The only issue I find is that Yoast SEO doesn’t take content in ACF fields into account when it comes to checking a post for its SEO quality. It’s very easy to get Yoast SEO to check ACF fields though.
Ste Wright the Web Developer
It’s easily done, we forget the password for a WordPress account, or get asked by a client to reset it. What happens if you don’t have access to the email account for that user?
You may just want to reset it without having to use the ‘forgotten password’ link where you then have to log into email accounts and then change it from a randomly generated one. If you have access to the database, there’s a simple way to do this. Read on to learn how to reset WordPress password from the database.
Reset WordPress password using a MySQL command
In this example, I am going to assume that you are resetting the main Admin password (usually ID 1). Double check this first, and always use a secure password. Assuming the user ID is 1 and the new password is ‘nUp@ssw0rd’, run:
UPDATE wp_users u SET u.`user_pass` = md5('nUp@ssw0rd') WHERE u.`ID` = 1
WordPress uses a function called md5 which creates the hash for a given input so passwords aren’t stored in plaintext. Any comments or questions, sound them below.
Not too long ago, I decided to change the name of the site as the name ‘Dingleberry Pi’ was a little tongue in cheek, and I never anticipated the growth of users following my tutorial. I asked you, the community to come up with some names, and I’ve been really pleased and extremely grateful for the response.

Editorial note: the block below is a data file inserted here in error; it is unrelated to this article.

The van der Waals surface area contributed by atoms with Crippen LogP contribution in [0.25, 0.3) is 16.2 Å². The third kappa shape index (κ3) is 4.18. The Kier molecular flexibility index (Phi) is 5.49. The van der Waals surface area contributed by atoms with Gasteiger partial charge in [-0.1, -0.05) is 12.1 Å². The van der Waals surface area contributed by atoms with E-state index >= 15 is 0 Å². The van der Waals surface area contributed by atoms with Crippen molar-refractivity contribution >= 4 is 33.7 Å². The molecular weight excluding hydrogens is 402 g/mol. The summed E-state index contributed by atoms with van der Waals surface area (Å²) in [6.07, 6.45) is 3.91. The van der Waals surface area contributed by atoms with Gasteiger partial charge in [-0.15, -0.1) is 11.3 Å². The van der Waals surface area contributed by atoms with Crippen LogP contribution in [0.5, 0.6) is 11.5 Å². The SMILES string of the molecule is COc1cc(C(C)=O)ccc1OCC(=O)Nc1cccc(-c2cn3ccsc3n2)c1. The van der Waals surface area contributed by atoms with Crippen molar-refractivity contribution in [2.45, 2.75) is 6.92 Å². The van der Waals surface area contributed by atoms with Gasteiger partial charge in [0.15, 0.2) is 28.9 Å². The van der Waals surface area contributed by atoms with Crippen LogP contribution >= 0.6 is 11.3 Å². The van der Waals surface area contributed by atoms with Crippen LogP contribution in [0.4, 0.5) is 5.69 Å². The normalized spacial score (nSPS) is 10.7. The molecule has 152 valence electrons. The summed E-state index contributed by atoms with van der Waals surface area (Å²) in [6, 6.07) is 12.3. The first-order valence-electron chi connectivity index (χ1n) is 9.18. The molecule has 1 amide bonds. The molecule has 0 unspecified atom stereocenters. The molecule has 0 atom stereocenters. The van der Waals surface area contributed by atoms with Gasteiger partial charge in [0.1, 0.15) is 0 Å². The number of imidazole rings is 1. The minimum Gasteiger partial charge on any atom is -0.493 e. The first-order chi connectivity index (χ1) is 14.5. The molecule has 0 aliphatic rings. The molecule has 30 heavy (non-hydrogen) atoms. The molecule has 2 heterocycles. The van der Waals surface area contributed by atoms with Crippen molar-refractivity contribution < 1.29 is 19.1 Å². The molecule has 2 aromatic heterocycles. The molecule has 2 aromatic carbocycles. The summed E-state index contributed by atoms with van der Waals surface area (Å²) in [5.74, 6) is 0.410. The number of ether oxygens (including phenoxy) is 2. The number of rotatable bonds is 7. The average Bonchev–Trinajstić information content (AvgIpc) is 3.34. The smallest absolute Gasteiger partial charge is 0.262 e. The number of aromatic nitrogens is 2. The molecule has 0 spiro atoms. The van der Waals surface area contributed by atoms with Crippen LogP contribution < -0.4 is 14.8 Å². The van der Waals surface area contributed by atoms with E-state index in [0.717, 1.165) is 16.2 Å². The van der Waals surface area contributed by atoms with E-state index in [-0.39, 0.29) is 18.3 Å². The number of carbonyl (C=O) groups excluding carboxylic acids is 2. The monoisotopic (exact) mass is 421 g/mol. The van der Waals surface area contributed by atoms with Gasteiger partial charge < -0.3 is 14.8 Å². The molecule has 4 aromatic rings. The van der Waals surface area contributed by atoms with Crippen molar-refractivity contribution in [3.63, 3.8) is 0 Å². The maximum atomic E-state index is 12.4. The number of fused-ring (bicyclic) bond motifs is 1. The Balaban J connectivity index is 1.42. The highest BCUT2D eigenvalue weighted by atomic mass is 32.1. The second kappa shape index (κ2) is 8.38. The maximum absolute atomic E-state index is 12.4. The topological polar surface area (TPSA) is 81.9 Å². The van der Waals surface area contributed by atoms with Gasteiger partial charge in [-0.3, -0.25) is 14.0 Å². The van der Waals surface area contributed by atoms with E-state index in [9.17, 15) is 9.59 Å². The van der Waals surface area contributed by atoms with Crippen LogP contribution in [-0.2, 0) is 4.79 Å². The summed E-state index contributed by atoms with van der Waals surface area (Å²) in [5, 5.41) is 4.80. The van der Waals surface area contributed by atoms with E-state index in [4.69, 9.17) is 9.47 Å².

If like me, you are a web developer who relies on a stable internet connection for working from home or for your own Raspberry Pi project, I strongly urge you not to choose Plus.net as your ISP. This the story of my experience, and why I will never spend a penny with Plus.net again.
So, in the UK, a Dingleberry is a stupid or inept person. In America, it’s something a bit more horrific. When I started this blog, I never imagined it would have gained the reach and audience it has, so the time has come to change the name. In order to grow the site further and to be taken a bit more seriously, the name ‘Dingleberry Pi’ has to go!
To coincide with my three part tutorial, the site is now powered by Nginx instead of Apache2 on a Raspberry Pi web server – and the results speak for themselves. I’ve observed a 10% increase in speed for queries, and a 42% increase in homepage load. Pingdom tools has also marked an improvement, with the site being quicker than 88% of sites tested, up from the previous 72%.